Caring for the planet demands we recognize that we are just as much a part of nature as the planet that we are so desperately trying to save.
By Lauren Ritchie, she/her
Waves swell against the shore. Wiggling my toes in the cool slush of seaweed and sand, my eyes squint upwards to take in the full weight of the sun. The warmth and brightness melt into my skin, saturating my senses as sunbeams stream through the gaps of a prepubescent grin. I take a few steps into the water, hoping that this slight shift in proximity will enhance the sun’s ability to thaw and permeate, that the sun will accept my approach as a gesture of openness and humility.
Eyes glued to the sky, I wade further from the beach, grateful for my grandma’s insistence on sunscreen. I ruminate over the recent insight obtained in the eighth grade courses, and wonder how this distant star can weigh so heavily on my skin now, illuminating the vast landscape. I search for my place among these formidable natural forces, but the only answer uncovered is the overwhelming closeness I feel with the Earth and my island. Turning to the shore, I watch my younger cousins roll around in the sand, my mom watching attentively as she sips from a coconut she retrieved from the yard earlier that day. We bask in the dancing lights across the ocean surface, the scent of salt, sweat, and joy in the air.
I return to that beach often.
Perched in my narrow Columbia dorm room, enveloped by withered houseplants, faulty windows, and a symphony of car horns and sirens, I’m flooded with dreams of home. I revel in visions of palm trees, sea turtles, and sweltering heat. But what I yearn for most is the closeness that I felt with nature throughout my upbringing.
In highschool, nature was my comfort and my escape. The sun’s stern glare grounded me during the existentialist angst of my teenage years. Morning walks on the beach kept me healthy and happy while the soft ocean breeze lulled me to sleep. I mourned my first heartbreak with my dad’s homemade soursop ice cream, the fruit freshly picked from the tree in his garden.
With all that nature had given me came the duty to return the favor. As the devoted partner I was, I poured myself into beach clean-ups, recycling programs, and environmental advocacy protests across my island, just to show her I cared.
When I reflect on how my formative years shaped my approach to climate action, I recognize the value of the Afro-Indigenous traditions I inherit. In these teachings, we see our vital duty as stewards and protectors of the environment and the consequences which ensue when humans separate themselves from nature.
Caring for the planet demands we recognize that we are just as much a part of nature as the planet that we are so desperately trying to save, and that each molecule of excess carbon emitted, or drop of oil that spills into the ocean, ties our fate even more tightly to that of the planet.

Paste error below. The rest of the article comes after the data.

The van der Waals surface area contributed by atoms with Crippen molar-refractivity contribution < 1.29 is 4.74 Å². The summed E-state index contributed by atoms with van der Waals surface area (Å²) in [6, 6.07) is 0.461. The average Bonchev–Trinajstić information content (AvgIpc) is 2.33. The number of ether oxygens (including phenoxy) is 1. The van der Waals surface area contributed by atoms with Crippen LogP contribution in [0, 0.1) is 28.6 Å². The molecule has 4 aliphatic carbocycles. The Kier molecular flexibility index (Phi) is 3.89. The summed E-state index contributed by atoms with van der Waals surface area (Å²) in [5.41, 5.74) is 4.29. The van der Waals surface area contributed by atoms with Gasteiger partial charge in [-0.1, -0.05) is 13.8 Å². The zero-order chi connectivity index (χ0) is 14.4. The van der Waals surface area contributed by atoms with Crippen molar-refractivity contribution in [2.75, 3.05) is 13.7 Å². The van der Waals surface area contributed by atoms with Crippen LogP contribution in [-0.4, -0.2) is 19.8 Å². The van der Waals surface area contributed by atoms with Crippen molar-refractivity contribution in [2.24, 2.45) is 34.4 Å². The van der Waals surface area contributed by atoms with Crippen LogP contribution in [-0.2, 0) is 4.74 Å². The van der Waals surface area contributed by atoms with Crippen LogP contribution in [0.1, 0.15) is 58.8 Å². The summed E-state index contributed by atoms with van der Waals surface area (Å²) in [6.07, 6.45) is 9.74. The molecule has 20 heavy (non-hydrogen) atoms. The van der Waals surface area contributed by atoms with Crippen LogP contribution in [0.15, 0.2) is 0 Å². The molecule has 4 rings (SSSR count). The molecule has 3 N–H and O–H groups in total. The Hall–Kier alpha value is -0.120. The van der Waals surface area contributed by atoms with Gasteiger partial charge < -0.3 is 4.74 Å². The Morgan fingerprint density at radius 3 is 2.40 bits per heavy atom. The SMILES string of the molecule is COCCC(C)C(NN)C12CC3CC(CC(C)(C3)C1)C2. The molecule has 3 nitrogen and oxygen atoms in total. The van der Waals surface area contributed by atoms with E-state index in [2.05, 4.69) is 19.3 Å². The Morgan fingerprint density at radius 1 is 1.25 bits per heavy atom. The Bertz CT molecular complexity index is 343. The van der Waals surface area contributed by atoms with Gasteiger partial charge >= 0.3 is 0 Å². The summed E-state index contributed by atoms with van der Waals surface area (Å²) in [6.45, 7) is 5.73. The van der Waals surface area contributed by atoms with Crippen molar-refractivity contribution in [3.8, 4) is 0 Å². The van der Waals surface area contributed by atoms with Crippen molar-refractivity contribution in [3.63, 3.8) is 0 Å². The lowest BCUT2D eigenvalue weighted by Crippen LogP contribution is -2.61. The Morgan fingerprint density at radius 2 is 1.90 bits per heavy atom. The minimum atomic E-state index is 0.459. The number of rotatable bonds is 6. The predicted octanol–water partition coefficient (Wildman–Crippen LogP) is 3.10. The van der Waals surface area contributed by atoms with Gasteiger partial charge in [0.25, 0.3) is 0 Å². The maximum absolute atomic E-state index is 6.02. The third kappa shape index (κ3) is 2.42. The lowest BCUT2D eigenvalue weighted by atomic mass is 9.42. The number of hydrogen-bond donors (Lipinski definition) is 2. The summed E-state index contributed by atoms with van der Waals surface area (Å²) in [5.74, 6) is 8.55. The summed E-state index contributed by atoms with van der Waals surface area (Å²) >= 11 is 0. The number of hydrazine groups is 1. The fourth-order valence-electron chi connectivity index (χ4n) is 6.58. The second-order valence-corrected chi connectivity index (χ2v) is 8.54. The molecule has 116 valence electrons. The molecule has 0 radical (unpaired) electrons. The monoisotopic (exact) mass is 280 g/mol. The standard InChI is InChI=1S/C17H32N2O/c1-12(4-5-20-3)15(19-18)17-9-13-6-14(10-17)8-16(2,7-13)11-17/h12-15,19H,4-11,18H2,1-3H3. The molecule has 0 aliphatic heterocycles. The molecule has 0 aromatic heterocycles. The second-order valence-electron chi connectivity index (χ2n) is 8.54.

Aligned interests aside, I am grateful for my years of quality time spent with nature.
Especially now in the early days of spring, when at last a solitary flower blossoms on the shriveled tree peeking through the sidewalk pavement outside my window. In this concrete jungle, I’ll take what I can get.
I’ve gotten used to confining myself to my bedroom to escape the sleet and snow of New York’s brutal winters. On warmer days, I relish the opportunity to soak in the limited supply of sunshine, sometimes even dipping a toe into the murky waters at Coney Island in a fraught attempt to reignite my dwindling relationship with the Earth.
Seeking refuge in my room, I call out for the beach that raised me. But for the first time, I can’t tell if she’s listening. I wonder, how do you maintain a close friendship with someone you rarely see anymore?
While adapting to my recent long-distance relationship with nature, I am learning what it means to be a good friend, to love unconditionally and allow yourself to be loved in return. I’ve grown to cherish the Earth’s many love languages and her unwavering grace as I try my best to keep in touch.
Working on climate justice advocacy and education, I now care for the Earth by sharing her story. I uplift the voices of my community members, those who are rarely chosen as her spokespeople despite being her longtime friends. I showcase her complexity, and how she exceeds our hands-on interactions with the natural environment by intersecting with the social, economic, and political systems we have built during our time here.
As Indigenous climate activist and author Enrique Salmon said, “If the Earth is alive and conscious, it will recognize who its cohort of friends are.”
I hope she knows I’m on her side.
Written by Lauren Ritchie for Youth To The People